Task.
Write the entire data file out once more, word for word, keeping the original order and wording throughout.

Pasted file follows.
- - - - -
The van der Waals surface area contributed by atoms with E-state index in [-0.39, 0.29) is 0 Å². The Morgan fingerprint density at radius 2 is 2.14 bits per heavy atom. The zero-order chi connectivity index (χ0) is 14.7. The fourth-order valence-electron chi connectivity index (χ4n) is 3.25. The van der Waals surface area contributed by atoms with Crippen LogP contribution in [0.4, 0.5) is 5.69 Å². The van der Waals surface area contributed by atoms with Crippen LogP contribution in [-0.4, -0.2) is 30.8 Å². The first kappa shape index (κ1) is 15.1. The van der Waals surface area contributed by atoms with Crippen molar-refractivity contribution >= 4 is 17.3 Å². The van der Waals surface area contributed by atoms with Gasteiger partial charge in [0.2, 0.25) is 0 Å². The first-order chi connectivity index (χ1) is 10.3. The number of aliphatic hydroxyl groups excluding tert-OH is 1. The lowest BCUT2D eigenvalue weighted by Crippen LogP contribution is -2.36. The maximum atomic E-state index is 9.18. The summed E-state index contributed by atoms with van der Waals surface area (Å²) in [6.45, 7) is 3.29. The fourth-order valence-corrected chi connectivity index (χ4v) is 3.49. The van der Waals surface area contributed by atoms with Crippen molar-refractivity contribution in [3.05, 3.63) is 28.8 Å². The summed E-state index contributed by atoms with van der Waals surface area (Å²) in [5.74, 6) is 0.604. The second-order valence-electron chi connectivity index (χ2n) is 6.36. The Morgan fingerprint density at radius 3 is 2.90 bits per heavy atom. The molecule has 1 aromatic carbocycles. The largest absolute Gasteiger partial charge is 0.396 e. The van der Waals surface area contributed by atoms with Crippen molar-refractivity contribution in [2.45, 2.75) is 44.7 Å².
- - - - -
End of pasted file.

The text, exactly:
The van der Waals surface area contributed by atoms with E-state index in [-0.39, 0.29) is 0 Å². The Morgan fingerprint density at radius 2 is 2.14 bits per heavy atom. The zero-order chi connectivity index (χ0) is 14.7. The fourth-order valence-electron chi connectivity index (χ4n) is 3.25. The van der Waals surface area contributed by atoms with Crippen LogP contribution in [0.4, 0.5) is 5.69 Å². The van der Waals surface area contributed by atoms with Crippen LogP contribution in [-0.4, -0.2) is 30.8 Å². The first kappa shape index (κ1) is 15.1. The van der Waals surface area contributed by atoms with Crippen molar-refractivity contribution >= 4 is 17.3 Å². The van der Waals surface area contributed by atoms with Gasteiger partial charge in [0.2, 0.25) is 0 Å². The first-order chi connectivity index (χ1) is 10.3. The number of aliphatic hydroxyl groups excluding tert-OH is 1. The lowest BCUT2D eigenvalue weighted by Crippen LogP contribution is -2.36. The maximum atomic E-state index is 9.18. The summed E-state index contributed by atoms with van der Waals surface area (Å²) in [6.45, 7) is 3.29. The fourth-order valence-corrected chi connectivity index (χ4v) is 3.49. The van der Waals surface area contributed by atoms with Crippen molar-refractivity contribution in [3.05, 3.63) is 28.8 Å². The summed E-state index contributed by atoms with van der Waals surface area (Å²) in [5.74, 6) is 0.604. The second-order valence-electron chi connectivity index (χ2n) is 6.36. The Morgan fingerprint density at radius 3 is 2.90 bits per heavy atom. The molecule has 1 aromatic carbocycles. The largest absolute Gasteiger partial charge is 0.396 e. The van der Waals surface area contributed by atoms with Crippen molar-refractivity contribution in [2.45, 2.75) is 44.7 Å².